• • • • Every recursive set is recursively enumerable, but it is not true that every recursively enumerable set is recursive. A recursively enumerable language is a recursively enumerable subset of a formal language. The set of all provable sentences in an effectively presented axiomatic system is a recursively enumerable set. Matiyasevich's theorem states that every recursively enumerable set is a Diophantine set (the converse is trivially true). • The simple sets are recursively enumerable but not recursive. • The creative sets are recursively enumerable but not recursive. • Any productive set is not recursively enumerable. • Given a Gödel numbering Cantor pairing function and of the computable functions, the set indicates (where is the is defined) is recursively enumerable. This set encodes the is recursively

halting problem as it describes the input parameters for which each Turing machine halts. • Given a Gödel numbering of the computable functions, the set

enumerable. This set encodes the problem of deciding a function value. • Given a partial function f from the natural numbers into the natural numbers, f is a partial recursive function if and only if the graph of f, that is, the set of all pairs such that f(x) is defined, is recursively enumerable.

Properties
If A and B are recursively enumerable sets then A ∩ B, A ∪ B and A × B (with the ordered pair of natural numbers mapped to a single natural number with the Cantor pairing function) are recursively enumerable sets. The preimage of a recursively enumerable set under a partial recursive function is a recursively enumerable set. A set is recursively enumerable if and only if it is at level A set of the arithmetical hierarchy. is recursively enumerable.

is called co-recursively enumerable or co-r.e. if its complement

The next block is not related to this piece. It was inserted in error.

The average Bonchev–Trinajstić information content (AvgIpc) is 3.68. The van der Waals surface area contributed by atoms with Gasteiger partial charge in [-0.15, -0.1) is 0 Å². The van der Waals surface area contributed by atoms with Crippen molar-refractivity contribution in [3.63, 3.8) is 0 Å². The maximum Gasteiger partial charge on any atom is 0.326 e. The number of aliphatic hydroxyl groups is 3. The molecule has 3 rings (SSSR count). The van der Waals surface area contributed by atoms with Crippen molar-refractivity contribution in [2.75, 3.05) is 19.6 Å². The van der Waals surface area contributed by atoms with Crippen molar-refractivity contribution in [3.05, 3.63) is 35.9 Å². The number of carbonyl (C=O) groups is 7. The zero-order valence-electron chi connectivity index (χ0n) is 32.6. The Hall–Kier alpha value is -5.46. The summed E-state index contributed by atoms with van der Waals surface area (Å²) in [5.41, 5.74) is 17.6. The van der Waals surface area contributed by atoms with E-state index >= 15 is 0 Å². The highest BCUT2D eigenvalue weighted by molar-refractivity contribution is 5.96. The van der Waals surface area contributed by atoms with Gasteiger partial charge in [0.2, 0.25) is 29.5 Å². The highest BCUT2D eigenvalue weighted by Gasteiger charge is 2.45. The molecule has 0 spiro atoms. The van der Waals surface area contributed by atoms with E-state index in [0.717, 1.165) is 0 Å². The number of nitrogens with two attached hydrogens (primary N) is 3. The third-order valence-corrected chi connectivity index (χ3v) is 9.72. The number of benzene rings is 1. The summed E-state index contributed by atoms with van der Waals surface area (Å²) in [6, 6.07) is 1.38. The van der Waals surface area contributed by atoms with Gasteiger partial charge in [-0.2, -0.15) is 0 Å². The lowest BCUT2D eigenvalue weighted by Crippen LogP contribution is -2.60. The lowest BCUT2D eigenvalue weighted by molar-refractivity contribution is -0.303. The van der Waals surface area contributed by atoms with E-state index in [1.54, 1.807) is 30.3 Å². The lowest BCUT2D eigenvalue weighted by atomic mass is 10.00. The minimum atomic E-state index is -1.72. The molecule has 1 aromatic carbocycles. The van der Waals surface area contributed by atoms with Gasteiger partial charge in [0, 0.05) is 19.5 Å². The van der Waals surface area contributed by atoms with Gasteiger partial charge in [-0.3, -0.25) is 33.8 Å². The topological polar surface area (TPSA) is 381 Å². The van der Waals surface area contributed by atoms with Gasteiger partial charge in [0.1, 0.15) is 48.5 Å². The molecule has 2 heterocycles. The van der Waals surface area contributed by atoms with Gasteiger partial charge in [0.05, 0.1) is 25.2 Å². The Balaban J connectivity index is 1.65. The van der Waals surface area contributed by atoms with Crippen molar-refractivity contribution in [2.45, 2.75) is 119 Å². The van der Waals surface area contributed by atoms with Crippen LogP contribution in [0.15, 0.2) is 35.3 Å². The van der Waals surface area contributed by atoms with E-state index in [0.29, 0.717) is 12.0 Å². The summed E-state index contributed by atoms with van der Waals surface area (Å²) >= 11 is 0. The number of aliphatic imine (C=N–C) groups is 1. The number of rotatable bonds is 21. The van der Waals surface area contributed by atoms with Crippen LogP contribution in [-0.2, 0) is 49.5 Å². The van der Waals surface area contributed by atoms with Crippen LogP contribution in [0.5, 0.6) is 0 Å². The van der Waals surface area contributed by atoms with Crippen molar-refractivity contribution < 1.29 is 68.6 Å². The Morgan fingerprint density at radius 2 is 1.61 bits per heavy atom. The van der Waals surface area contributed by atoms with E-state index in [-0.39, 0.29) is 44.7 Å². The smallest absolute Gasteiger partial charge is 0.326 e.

Equivalently, a set is co-r.e. if and only if it is at level of the arithmetical hierarchy. A set A is recursive (synonym: computable) if and only if both A and the complement of A are recursively enumerable. A set is recursive if and only if it is either the range of an increasing total recursive function or finite. Some pairs of recursively enumerable sets are effectively separable and some are not.

Remarks
According to the Church-Turing thesis, any effectively calculable function is calculable by a Turing machine, and thus a set S is recursively enumerable if and only if there is some algorithm which yields an enumeration of S. This cannot be taken as a formal definition, however, because the Church-Turing thesis is an informal conjecture rather than a formal axiom. The definition of a recursively enumerable set as the domain of a partial function, rather than the range of a total recursive function, is common in contemporary texts. This choice is motivated by the fact that in generalized recursion theories, such as α-recursion theory, the definition corresponding to domains has been found to be more natural. Other texts use the definition in terms of enumerations, which is equivalent for recursively enumerable sets.

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References
• Rogers, H. The Theory of Recursive Functions and Effective Computability, MIT Press. ISBN 0-262-68052-1; ISBN 0-07-053522-1. • Soare, R. Recursively enumerable sets and degrees. Perspectives in Mathematical Logic. Springer-Verlag, Berlin, 1987. ISBN 3-540-15299-7. • Soare, Robert I. Recursively enumerable sets and degrees. Bull. Amer. Math. Soc. 84 (1978), no. 6, 1149–1181.

Model theory
In mathematics, model theory is the study of (classes of) mathematical structures (e.g. groups, fields, graphs, universes of set theory) using tools from mathematical logic. Objects of study in model theory are models for formal languages which are structures that give meaning to the sentences of these formal languages. If a model for a language moreover satisfies a particular sentence or theory (set of sentences satisfying special conditions), it is called a model of the sentence or theory. Model theory has close ties to algebra and universal algebra. This article focuses on finitary first order model theory of infinite structures. Finite model theory, which concentrates on finite structures, diverges significantly from the study of infinite structures in both the problems studied and the techniques used. Model theory in higher-order logics or infinitary logics is hampered by the fact that completeness does not in general hold for these logics. However, a great deal of study has also been done in such languages.